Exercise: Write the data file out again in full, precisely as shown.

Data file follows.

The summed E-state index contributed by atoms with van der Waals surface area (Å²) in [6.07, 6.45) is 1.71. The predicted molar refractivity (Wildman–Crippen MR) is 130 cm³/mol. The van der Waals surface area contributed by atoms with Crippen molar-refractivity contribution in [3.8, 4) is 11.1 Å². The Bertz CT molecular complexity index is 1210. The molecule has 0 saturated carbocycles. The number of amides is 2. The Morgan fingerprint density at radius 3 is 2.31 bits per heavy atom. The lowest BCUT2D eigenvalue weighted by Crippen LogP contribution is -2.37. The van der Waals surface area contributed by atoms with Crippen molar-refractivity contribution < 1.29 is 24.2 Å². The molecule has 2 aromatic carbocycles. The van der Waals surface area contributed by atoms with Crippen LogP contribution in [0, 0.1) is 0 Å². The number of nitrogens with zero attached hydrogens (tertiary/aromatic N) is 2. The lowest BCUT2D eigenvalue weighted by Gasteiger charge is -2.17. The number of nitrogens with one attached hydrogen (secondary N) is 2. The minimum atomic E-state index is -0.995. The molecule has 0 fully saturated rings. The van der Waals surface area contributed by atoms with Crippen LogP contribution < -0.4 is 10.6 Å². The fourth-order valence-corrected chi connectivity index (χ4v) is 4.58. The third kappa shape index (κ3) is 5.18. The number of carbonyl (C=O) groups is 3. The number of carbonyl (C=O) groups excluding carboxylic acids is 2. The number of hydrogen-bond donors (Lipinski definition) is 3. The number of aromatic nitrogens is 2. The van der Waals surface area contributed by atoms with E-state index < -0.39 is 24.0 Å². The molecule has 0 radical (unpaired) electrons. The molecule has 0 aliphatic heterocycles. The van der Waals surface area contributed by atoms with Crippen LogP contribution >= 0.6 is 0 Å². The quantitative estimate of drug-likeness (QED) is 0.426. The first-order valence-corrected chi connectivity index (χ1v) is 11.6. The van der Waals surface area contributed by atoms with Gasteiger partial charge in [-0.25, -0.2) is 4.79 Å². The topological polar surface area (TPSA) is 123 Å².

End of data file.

The summed E-state index contributed by atoms with van der Waals surface area (Å²) in [6.07, 6.45) is 1.71. The predicted molar refractivity (Wildman–Crippen MR) is 130 cm³/mol. The van der Waals surface area contributed by atoms with Crippen molar-refractivity contribution in [3.8, 4) is 11.1 Å². The Bertz CT molecular complexity index is 1210. The molecule has 0 saturated carbocycles. The number of amides is 2. The Morgan fingerprint density at radius 3 is 2.31 bits per heavy atom. The lowest BCUT2D eigenvalue weighted by Crippen LogP contribution is -2.37. The van der Waals surface area contributed by atoms with Crippen molar-refractivity contribution < 1.29 is 24.2 Å². The molecule has 2 aromatic carbocycles. The van der Waals surface area contributed by atoms with Crippen LogP contribution in [0, 0.1) is 0 Å². The number of nitrogens with zero attached hydrogens (tertiary/aromatic N) is 2. The lowest BCUT2D eigenvalue weighted by Gasteiger charge is -2.17. The number of nitrogens with one attached hydrogen (secondary N) is 2. The minimum atomic E-state index is -0.995. The molecule has 0 fully saturated rings. The van der Waals surface area contributed by atoms with Crippen LogP contribution < -0.4 is 10.6 Å². The fourth-order valence-corrected chi connectivity index (χ4v) is 4.58. The third kappa shape index (κ3) is 5.18. The number of carbonyl (C=O) groups is 3. The number of carbonyl (C=O) groups excluding carboxylic acids is 2. The number of hydrogen-bond donors (Lipinski definition) is 3. The number of aromatic nitrogens is 2. The van der Waals surface area contributed by atoms with E-state index < -0.39 is 24.0 Å². The molecule has 0 radical (unpaired) electrons. The molecule has 0 aliphatic heterocycles. The van der Waals surface area contributed by atoms with Crippen LogP contribution >= 0.6 is 0 Å². The quantitative estimate of drug-likeness (QED) is 0.426. The first-order valence-corrected chi connectivity index (χ1v) is 11.6. The van der Waals surface area contributed by atoms with Gasteiger partial charge in [-0.25, -0.2) is 4.79 Å². The topological polar surface area (TPSA) is 123 Å².